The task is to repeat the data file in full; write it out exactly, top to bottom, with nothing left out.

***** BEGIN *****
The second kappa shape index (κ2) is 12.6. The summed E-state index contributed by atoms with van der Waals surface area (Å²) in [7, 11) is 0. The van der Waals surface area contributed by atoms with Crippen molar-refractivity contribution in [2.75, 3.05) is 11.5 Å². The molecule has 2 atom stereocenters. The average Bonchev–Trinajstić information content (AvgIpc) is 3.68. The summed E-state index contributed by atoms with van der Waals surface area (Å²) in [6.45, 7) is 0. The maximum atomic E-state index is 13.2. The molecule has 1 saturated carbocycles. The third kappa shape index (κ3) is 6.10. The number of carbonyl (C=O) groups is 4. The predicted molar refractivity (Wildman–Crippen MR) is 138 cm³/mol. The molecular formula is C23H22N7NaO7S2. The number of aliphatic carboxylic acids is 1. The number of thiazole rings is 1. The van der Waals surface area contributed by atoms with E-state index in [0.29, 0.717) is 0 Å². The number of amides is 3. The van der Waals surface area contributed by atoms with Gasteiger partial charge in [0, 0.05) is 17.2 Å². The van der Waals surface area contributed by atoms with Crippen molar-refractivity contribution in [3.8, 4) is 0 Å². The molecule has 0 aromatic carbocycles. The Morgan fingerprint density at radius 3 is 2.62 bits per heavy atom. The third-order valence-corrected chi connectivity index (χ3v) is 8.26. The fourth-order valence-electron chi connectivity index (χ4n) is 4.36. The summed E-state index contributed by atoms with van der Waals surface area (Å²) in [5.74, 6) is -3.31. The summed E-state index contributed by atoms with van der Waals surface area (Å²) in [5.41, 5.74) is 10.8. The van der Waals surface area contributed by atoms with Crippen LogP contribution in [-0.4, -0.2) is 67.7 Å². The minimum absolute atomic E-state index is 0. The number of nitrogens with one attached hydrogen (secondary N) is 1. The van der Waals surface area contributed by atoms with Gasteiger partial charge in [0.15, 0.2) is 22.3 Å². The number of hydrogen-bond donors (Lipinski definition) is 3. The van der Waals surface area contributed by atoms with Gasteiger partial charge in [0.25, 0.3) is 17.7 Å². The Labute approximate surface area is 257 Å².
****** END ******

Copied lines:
The second kappa shape index (κ2) is 12.6. The summed E-state index contributed by atoms with van der Waals surface area (Å²) in [7, 11) is 0. The van der Waals surface area contributed by atoms with Crippen molar-refractivity contribution in [2.75, 3.05) is 11.5 Å². The molecule has 2 atom stereocenters. The average Bonchev–Trinajstić information content (AvgIpc) is 3.68. The summed E-state index contributed by atoms with van der Waals surface area (Å²) in [6.45, 7) is 0. The maximum atomic E-state index is 13.2. The molecule has 1 saturated carbocycles. The third kappa shape index (κ3) is 6.10. The number of carbonyl (C=O) groups is 4. The predicted molar refractivity (Wildman–Crippen MR) is 138 cm³/mol. The molecular formula is C23H22N7NaO7S2. The number of aliphatic carboxylic acids is 1. The number of thiazole rings is 1. The van der Waals surface area contributed by atoms with E-state index in [0.29, 0.717) is 0 Å². The number of amides is 3. The van der Waals surface area contributed by atoms with Gasteiger partial charge in [0, 0.05) is 17.2 Å². The van der Waals surface area contributed by atoms with Crippen molar-refractivity contribution in [3.8, 4) is 0 Å². The molecule has 0 aromatic carbocycles. The Morgan fingerprint density at radius 3 is 2.62 bits per heavy atom. The third-order valence-corrected chi connectivity index (χ3v) is 8.26. The fourth-order valence-electron chi connectivity index (χ4n) is 4.36. The summed E-state index contributed by atoms with van der Waals surface area (Å²) in [5.74, 6) is -3.31. The summed E-state index contributed by atoms with van der Waals surface area (Å²) in [5.41, 5.74) is 10.8. The van der Waals surface area contributed by atoms with Crippen LogP contribution in [-0.4, -0.2) is 67.7 Å². The minimum absolute atomic E-state index is 0. The number of nitrogens with one attached hydrogen (secondary N) is 1. The van der Waals surface area contributed by atoms with Gasteiger partial charge in [0.15, 0.2) is 22.3 Å². The number of hydrogen-bond donors (Lipinski definition) is 3. The van der Waals surface area contributed by atoms with Gasteiger partial charge in [0.25, 0.3) is 17.7 Å². The Labute approximate surface area is 257 Å².